Wednesday, May 22, 2013

Fallen from God's favor, part 3

Continuing where we left this discussion a couple weeks ago (part one and two), John Calvin did not believe that the Scriptures described "election" and "adoption" in only one sense, even though many modern Calvinists use those terms in only one strict sense: the sense of God's eternal, predestined will for those who would be "regenerated" throughout history. Instead, John Calvin believed that in various places within Scripture we find a more "general election," a "common adoption," all of which fall under the rubric of a "common covenant" of grace. In this "common covenant" God makes people outwardly equal in receiving His mercy, favor, and status as His children. Commenting on Romans 9, Calvin writes:
There is no doubt that he has taken this from Moses, who declares that God would be merciful to whom he willed [Exodus 33:19], even though the statement concerned the chosen people, whose condition was outwardly equal, as if he had said that in common adoption is included in his presence a special grace toward some, like a more holy treasure; and that the common covenant does not prevent that small number from being set apart from the rank and file. Therefore Paul skillfully argues from the passage of Malachi that I have just cited that where God has made a covenant of eternal life and calls any people to himself, a special mode of election is employed for a part of them, so that he does not with indiscriminate grace effectually elect all [Romans 9:13].1

In other words, God "elects" or discriminately selects people out of the general world that stands condemned by their sin, and He graciously shows them favor by bringing them into a common covenant with Him, which can also be viewed as a common adoption into His family. This, according to Calvin, is how Paul sometimes speaks when discussing election. As I'll show in a moment, Calvin calls this general election. But Calvin contends that, according to Paul, this general election (i.e. this common covenant and adoption) does not automatically impart the Holy Spirit's work of regeneration, giving them the ability to please God in the things they do. Calvin continues:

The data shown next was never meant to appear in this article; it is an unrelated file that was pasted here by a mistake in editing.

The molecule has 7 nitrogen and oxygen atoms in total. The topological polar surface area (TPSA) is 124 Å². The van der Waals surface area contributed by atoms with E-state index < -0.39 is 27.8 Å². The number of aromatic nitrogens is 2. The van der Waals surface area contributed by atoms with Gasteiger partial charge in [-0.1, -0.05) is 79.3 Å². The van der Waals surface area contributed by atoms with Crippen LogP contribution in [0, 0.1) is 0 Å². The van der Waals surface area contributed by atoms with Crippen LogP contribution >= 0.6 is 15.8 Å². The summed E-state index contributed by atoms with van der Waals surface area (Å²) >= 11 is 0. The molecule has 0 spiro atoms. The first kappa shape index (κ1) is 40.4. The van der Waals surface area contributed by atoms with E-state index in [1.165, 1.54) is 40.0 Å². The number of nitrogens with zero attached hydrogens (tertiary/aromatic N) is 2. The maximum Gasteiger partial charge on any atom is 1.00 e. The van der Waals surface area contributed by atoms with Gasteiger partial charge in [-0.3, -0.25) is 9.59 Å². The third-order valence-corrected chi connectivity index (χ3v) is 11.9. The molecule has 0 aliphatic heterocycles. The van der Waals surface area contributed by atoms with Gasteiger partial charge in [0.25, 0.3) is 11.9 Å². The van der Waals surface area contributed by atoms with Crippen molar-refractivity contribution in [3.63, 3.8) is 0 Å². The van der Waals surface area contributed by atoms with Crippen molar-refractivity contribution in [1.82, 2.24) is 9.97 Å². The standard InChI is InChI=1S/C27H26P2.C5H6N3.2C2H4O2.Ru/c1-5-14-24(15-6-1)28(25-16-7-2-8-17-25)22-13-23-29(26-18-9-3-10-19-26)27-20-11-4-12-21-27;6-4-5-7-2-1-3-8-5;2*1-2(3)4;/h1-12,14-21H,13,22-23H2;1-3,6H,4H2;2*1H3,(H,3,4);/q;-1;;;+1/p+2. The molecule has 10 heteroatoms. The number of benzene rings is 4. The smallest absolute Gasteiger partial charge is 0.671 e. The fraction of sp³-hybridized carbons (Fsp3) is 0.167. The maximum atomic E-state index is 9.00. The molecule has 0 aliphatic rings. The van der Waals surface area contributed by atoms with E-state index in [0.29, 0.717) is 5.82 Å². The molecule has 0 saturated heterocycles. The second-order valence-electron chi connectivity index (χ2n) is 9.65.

It is easy to explain why the general election of a people is not always firm and effectual: to those with whom God makes a covenant, he does not at once give the spirit of regeneration that would enable them to persevere in the covenant to the very end. Rather, the outward change, without the working of inner grace, which might have availed to keep them, is intermediate between the rejection of mankind and the election of a meager number of the godly. The whole people of Israel has been called the "inheritance of God" yet many of them were foreigners. But because God has not pointlessly covenanted that he would become their Father and Redeemer, he sees to his freely given favor rather than to the many who treacherously desert him.2 

From this we can deduce that Calvin did not view the community of God's covenant people as elect and non-elect. Calvin viewed the covenant community as generally elect and specially elect.3 Actually to be more specific, Calvin explicitly calls this special mode of election, employed for a part of the generally elect, a "secret election." This he also describes as a "more limited degree" of general election. Calvin writes: